Characters throughout The Great Gatsby present themselves with mysterious and questionable morals. Affairs, dishonest morals, criminal professions, weak boundaries and hypocritical views are all examples of immorality portrayed in The Great Gatsby. In F. Scott Fitzgerald's The Great Gatsby, lies and mischief fill the lives of many and significantly damage numerous relationships. First, Jay Gatsby's whole life is consumed into a massive lie. His personality traits set him apart from others and the attention he accumulates motivates him to falsely portray his life.
In the novel, Myrtle Wilson is the perfect example of a woman that would substitute morals for desires. Her actions were the result of her yearnings for money and power, which is in direct relationship with the Marxist critical perspective. She not only degrades herself to being a mistress, but she betrays a good man for a materialistic life. She uses her sexual appeal to achieve the lifestyle she wants. In the novel, The Great Gatsby, written by F. Scott Fitzgerald, Nick describes his meeting with Myrtle and gives the reader a clear visual of how Myrtle uses her looks to get what she wants and how she treats her husband as a result.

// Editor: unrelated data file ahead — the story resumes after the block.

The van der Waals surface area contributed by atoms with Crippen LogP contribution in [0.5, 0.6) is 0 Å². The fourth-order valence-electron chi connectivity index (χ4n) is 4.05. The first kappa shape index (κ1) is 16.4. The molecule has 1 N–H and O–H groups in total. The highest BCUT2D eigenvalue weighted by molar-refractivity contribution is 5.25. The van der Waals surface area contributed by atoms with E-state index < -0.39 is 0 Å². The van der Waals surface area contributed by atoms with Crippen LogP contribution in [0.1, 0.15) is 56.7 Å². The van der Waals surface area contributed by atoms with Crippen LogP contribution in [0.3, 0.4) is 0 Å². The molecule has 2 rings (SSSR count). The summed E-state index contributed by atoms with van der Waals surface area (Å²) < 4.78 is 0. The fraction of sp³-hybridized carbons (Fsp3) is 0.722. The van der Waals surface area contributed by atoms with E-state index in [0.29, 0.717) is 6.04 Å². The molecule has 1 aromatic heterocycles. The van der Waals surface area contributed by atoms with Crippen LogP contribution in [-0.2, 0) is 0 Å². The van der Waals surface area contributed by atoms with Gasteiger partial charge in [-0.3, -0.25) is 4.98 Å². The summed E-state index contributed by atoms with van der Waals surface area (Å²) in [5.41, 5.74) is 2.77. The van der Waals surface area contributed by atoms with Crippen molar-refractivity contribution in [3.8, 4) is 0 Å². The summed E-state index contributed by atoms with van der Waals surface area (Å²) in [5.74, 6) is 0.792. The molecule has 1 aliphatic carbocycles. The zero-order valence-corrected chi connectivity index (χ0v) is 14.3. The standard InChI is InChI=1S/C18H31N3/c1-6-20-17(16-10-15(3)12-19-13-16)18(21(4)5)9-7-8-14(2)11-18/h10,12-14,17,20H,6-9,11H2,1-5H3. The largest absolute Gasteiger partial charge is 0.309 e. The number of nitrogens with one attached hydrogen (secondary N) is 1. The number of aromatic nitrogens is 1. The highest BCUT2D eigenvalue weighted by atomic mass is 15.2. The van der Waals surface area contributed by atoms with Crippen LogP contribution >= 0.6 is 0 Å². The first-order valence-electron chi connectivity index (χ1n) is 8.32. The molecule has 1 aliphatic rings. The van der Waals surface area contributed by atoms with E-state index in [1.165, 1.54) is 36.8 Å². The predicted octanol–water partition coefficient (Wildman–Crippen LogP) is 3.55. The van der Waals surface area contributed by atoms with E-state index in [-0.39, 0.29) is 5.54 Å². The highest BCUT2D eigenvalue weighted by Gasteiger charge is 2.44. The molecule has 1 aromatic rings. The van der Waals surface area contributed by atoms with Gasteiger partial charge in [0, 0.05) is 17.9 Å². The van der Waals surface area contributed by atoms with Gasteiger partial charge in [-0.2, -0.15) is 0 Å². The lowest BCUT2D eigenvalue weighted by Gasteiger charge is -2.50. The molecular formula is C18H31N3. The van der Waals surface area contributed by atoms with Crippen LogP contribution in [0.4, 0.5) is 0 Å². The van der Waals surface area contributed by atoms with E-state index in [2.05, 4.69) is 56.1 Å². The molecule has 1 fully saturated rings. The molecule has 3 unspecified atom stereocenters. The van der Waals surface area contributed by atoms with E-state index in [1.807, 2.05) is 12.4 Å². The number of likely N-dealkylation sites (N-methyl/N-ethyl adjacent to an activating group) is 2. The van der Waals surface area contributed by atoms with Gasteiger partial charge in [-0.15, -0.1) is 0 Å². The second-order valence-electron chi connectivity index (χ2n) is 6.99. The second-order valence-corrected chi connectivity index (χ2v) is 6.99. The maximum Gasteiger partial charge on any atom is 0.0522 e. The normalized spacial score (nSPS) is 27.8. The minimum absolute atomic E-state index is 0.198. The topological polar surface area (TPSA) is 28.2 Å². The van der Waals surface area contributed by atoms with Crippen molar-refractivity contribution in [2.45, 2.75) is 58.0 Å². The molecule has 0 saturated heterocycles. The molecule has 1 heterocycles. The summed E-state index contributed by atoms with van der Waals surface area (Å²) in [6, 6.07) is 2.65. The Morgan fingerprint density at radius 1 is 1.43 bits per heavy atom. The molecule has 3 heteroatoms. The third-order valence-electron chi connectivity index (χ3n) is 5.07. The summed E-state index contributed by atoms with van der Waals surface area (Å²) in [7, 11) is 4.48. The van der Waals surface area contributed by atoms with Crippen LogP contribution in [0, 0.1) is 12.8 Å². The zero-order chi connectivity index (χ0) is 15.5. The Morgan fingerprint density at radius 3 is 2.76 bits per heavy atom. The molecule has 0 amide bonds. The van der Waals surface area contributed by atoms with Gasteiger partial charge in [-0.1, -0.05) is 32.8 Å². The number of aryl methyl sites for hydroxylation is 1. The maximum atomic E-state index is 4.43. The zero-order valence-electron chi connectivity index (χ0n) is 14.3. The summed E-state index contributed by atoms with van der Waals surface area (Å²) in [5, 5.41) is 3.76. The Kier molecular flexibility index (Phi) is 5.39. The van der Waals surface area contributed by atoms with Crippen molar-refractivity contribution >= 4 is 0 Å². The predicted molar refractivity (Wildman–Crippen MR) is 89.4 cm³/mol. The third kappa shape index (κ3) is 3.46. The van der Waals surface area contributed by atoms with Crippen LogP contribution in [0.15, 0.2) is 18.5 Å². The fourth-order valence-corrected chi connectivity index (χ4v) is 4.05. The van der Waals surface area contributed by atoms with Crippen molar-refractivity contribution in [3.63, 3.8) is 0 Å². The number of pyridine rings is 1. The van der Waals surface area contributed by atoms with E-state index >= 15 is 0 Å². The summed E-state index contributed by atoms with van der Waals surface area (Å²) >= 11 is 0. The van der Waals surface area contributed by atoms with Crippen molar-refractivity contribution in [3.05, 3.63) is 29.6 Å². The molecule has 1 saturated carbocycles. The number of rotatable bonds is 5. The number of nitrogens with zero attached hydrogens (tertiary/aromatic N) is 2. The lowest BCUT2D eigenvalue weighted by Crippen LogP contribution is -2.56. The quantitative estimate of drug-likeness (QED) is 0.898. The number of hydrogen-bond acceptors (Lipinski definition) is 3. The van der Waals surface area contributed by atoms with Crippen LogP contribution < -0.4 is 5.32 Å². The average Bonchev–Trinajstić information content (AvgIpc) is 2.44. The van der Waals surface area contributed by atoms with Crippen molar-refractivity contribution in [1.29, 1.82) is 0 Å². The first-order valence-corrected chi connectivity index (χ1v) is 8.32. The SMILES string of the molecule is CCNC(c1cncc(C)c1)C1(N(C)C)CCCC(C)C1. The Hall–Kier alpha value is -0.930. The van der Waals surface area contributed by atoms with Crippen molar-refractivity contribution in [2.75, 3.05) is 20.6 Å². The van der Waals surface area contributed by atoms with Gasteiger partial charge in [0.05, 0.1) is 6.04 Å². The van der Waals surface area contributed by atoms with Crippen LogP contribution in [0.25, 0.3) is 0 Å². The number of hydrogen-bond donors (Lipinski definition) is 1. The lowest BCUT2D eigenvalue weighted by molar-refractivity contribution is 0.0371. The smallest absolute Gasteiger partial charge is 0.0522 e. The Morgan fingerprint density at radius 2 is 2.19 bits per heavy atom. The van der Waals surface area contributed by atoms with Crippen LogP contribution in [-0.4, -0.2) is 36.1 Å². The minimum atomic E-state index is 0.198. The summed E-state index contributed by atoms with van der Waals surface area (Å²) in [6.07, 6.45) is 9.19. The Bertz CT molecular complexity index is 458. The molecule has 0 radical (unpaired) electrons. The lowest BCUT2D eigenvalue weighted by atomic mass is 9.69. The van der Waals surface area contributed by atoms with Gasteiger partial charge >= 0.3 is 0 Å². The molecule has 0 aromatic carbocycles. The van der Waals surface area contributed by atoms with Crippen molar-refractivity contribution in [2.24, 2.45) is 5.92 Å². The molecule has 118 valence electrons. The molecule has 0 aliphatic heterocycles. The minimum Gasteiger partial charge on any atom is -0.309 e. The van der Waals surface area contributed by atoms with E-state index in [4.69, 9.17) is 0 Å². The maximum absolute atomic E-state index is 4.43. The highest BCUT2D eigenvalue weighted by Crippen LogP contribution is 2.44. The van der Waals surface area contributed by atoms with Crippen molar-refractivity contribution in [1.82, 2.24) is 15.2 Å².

Also when Myrtle is hit by the car that he thinks is Tom’s, he shows up to Tom’s house with a gun. When Tom points George in the direction of Gatsby, George kills Gatsby and then himself. “It was after we started with Gatsby toward the house that the gardener saw Wilson’s body a little way off in the grass, and the holocaust was complete” (Fitzgerald
However, the other time in the book when he uses violence is much more cruel than Tom’s actions. To avenge his wife, he tries to figure out who owns the yellow car that killed Myrtle. After doing that, he immediately shoots Gatsby, the owner of the car, with his gun upon finding him. After killing Gatsby, he then takes his own life; that is why “the gardener saw Wilson’s body...and the holocaust was complete” (Fitzgerald 173). At the time, Gatsby is swimming in his pool.
In F. Scott Fitzgerald’s novel, The Great Gatsby, there are many important characters, some alike and some different. Two characters who are both different and alike at the same time are Tom Buchanan and George Wilson. Fitzgerald gives the reader a lot of information about how Tom and George are very different from each other. One can interpret many different things that Fitzgerald may be trying to convey about the nature of men. Based on how he portrays Tom and George’s actions it helps to show the true nature of men.
In The Great Gatsby, we learn more and more about the characters, Gatsby and Nick, as the story unravels deeper. Although these characters seem to have many differences, they have more in common than recognized. Throughout the novel, we see some corresponding traits between Gatsby and Nick. Despite these two having somewhat indistinguishable attitudes towards women and desires, they differ in their class, and their outlook and temperament. Gatsby and Nick in a way have the same desire and approach towards women.